The toxic chemical blaze which started in a West Footscray factory, in Melbourne's west, on August 30, and took firefighters 17 hours to bring under control, has provoked such widespread anger that the state government has been forced to intervene.
Metropolitan Fire Brigade
United Firefighters Union (UFU) members employed by the Metropolitan Fire Brigade (MFB) and the Country Fire Authority (CFA) held meetings to discuss their struggle to win enterprise agreements for their workplaces on August 20.
The proposed new agreements are still being blocked, several years after the expiry of the previous agreements. This is largely due to federal industrial relations legislation that has created a range of obstacles. CFA and MFB managements have also obstructed attempts to resolve the problems.
Earlier this year firefighters employed by the Metropolitan Fire Brigade (MFB) voted to endorse the proposed enterprise agreement that had been agreed on by MFB management and the United Firefighters Union (UFU).
This followed a long campaign by the union for an agreement that would protect workers' rights. UFU state secretary Peter Marshall told Green Left Weekly the agreement was endorsed by the "overwhelming majority" of firefighters.
Both of Victoria's daily newspapers, The Age and the Herald-Sun, had front page articles on March 6 attacking the proposed enterprise agreement covering firefighters employed by the Metropolitan Fire Brigade (MFB). This agreement is currently being voted on by MFB staff.
Firefighters employed by the Metropolitan Fire Brigade (MFB) have begun voting on a new enterprise agreement, which includes a pay rise of 19% over four years.
The previous agreement expired in 2013.
MFB management resisted including clauses in the new agreement requiring it to consult with the United Firefighters Union (UFU) on a range of questions, such as equipment and uniforms, and clauses clearly specifying the rights of workers in relation to issues such as rosters.
Workers employed in the Corporate and Technical Division of the Metropolitan Fire Brigade (MFB) will vote on a new enterprise agreement during the two weeks beginning on August 31. The Corporate and Technical Division includes non-firefighting employees of the MFB, such as payroll and finance staff and computer technicians.
The Victorian Labor government has announced its plans for restructuring Victoria's fire services.
Currently, the Metropolitan Fire Brigade covers only part of the Melbourne metropolitan area, while the Country Fire Authority (CFA) covers not only rural areas but also regional cities and many of Melbourne's suburbs.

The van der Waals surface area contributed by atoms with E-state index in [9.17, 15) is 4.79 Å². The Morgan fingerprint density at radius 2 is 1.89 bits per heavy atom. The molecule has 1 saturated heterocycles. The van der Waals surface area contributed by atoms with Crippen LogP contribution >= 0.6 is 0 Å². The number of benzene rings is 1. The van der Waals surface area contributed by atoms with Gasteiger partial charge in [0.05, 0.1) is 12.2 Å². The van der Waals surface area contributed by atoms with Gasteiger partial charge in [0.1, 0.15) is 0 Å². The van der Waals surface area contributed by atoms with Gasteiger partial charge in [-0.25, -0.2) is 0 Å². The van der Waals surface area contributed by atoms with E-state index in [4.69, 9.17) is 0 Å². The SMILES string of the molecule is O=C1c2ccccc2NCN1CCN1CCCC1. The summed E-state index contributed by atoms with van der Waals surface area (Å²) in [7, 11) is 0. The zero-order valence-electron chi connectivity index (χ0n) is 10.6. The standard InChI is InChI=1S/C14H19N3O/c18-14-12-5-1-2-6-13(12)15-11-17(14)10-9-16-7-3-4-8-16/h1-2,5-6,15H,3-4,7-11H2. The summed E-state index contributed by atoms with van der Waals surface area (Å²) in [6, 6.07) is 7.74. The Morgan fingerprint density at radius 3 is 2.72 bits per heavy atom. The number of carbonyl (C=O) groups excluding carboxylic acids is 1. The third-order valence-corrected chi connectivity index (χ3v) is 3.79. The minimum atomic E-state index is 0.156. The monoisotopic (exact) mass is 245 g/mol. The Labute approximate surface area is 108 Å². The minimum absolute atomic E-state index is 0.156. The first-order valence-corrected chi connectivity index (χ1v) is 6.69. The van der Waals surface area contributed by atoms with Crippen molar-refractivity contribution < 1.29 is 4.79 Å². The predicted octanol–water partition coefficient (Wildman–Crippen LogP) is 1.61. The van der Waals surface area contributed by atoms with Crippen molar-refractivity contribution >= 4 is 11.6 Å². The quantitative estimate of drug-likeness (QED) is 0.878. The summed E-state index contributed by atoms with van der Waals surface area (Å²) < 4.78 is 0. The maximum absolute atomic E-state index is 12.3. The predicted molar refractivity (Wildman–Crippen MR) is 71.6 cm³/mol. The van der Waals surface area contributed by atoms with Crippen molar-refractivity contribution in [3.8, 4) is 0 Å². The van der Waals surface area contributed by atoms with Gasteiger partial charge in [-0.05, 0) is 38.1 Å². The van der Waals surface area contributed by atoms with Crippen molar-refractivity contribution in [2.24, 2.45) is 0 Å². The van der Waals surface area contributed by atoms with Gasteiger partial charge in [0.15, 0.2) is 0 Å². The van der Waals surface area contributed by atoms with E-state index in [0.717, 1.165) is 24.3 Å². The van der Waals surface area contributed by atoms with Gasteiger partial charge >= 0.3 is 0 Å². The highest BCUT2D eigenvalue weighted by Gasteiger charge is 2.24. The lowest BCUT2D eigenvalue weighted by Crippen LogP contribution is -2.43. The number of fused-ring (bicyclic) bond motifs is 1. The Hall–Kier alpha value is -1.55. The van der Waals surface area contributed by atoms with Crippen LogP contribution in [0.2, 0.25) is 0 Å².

The proposed law would create a new body, Fire Rescue Victoria (FRV), which would cover the whole Melbourne metropolitan area and regional cities.
The Victorian Labor government is considering a restructure of Victoria's fire services, according to a report in the May 9 Herald Sun.
Victoria has two fire services — the Metropolitan Fire Brigade (MFB) and the Country Fire Authority (CFA). The boundaries between the zones covered by these two bodies have not been changed for many years. With the expansion of Melbourne, many outer suburbs are covered by the CFA. So too are large towns such as Ballarat and Bendigo.
The United Firefighters Union (UFU) has commissioned a survey of bullying, harassment and discrimination within Victoria's Metropolitan Fire Brigade (MFB) and Country Fire Authority (CFA). The survey is being conducted by researchers from the University of Newcastle.
Meanwhile, the Victorian Equal Opportunity and Human Rights Commission (VEOHRC) is carrying out a survey commissioned by MFB and CFA management. The UFU has advised its members not to participate in the VEOHRC survey.
Mass meetings of members of the United Firefighters Union (UFU) on July 26 voted to endorse in principle two proposed enterprise agreements negotiated with the Victorian state government.
One agreement covers workers employed by the Metropolitan Fire Brigade (MFB), while the other covers the Country Fire Authority (CFA).
The two agreements provide for pay rises and cover a wide range of other issues including rostering, staffing levels and occupational health and safety.